I wanted to play a little, before working with Tony, to see how the VR experience would respond to various looks. Tony and I would then kick-off each sequence together, setting looks after already having had some familiarity with the work – the scope of the experience, its story, environments, and theme. Following those sessions, I would then work on my own to refine the look we developed together for each vignette, along with doing technical image clean-up work to make the sequences feel more organic. Then, finally, I’d review again with Tony for final buy-off.
A critical aspect of finishing these types of bleeding-edge projects is to be able to precisely discern between conscious creative choices and unintended technical problems that may arise in post-production. Being able to know the difference by being buttoned-up technically, from a calibration, set-up, or imaging standpoint, allows me to work well with a client to make confident color choices together, because I know where the boundaries are.
The client isn’t often technical or doesn’t concern themselves with the underlying technical details – nor should they. But it’s critical on a show for me to know that the technical details are sorted as much as possible to then be able to fly creatively with a Director or DP developing a look together. In this way, we can confidently focus on the work to create compelling imagery that supports their vision for the project.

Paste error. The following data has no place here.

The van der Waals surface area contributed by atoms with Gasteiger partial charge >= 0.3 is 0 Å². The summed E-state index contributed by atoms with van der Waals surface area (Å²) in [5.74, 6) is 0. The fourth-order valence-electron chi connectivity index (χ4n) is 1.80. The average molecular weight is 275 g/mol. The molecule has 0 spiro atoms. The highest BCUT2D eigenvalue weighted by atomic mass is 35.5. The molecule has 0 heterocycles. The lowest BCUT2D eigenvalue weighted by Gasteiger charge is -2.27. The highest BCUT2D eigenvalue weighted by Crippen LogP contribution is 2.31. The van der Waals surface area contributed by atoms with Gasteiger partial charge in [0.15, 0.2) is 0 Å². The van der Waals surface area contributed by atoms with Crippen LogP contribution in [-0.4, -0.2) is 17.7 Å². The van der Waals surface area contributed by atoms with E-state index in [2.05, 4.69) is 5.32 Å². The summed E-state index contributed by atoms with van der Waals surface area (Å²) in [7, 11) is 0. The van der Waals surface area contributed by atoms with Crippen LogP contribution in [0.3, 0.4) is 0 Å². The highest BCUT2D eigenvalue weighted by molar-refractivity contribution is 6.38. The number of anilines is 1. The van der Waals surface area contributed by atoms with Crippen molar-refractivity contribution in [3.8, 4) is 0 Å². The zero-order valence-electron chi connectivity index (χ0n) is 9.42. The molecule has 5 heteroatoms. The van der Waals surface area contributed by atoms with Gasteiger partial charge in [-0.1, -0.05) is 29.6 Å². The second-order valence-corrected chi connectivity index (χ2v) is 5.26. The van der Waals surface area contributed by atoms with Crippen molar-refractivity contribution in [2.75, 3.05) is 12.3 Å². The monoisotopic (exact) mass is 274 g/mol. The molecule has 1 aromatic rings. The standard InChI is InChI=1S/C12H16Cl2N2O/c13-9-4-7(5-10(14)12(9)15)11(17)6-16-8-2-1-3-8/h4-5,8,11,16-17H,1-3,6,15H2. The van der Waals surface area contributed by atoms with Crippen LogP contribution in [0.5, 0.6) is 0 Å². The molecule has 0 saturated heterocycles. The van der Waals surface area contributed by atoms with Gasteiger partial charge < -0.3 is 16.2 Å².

What challenges did you face for the post production of “Pure McCartney VR”?
With VR and 360-video post production, the challenge is often how to navigate the finishing stages and ensure the color remains consistent throughout the entire process – given that we truly can’t control the final output devices that are used to display the content. This often creates collaborative finishing challenges, especially if your ultimate client is viewing the work remotely, for example, in the UK or on location (on tour), as was the case with this project.
Reviewing the content on the various viewing platforms, such as with an Oculus Rift and Samsung GearVR headsets, or in 360 on smart phones or a desktop machine, the color space and calibration can be quite different, creating a technical problem because each viewer isn’t having the same experience or seeing things the same way. At Jaunt, we’re working toward minimizing these issues by refining existing standards, but right now, it’s a bit of a VR wild-west for color and other imaging processes that have long been standardized in other media spaces.
How do you control the color calibration issues to get the best result for viewers?
After calibrating the entire system using a probe or other colorimeter, I double check the environment (or multiple environments in the case of VR,) by using a set of confidence images I’ve carried with me for over a decade. This confidence imagery lets me know “where I am” using images I’ve seen literally hundreds of times, in dozens of varied viewing environments. Once I’ve a sense how these images look in a particular environment, I know by eye where the boundaries are, and I’m then able to set aside all of the underlying technical worries and focus on the creative color and finishing choices with a client.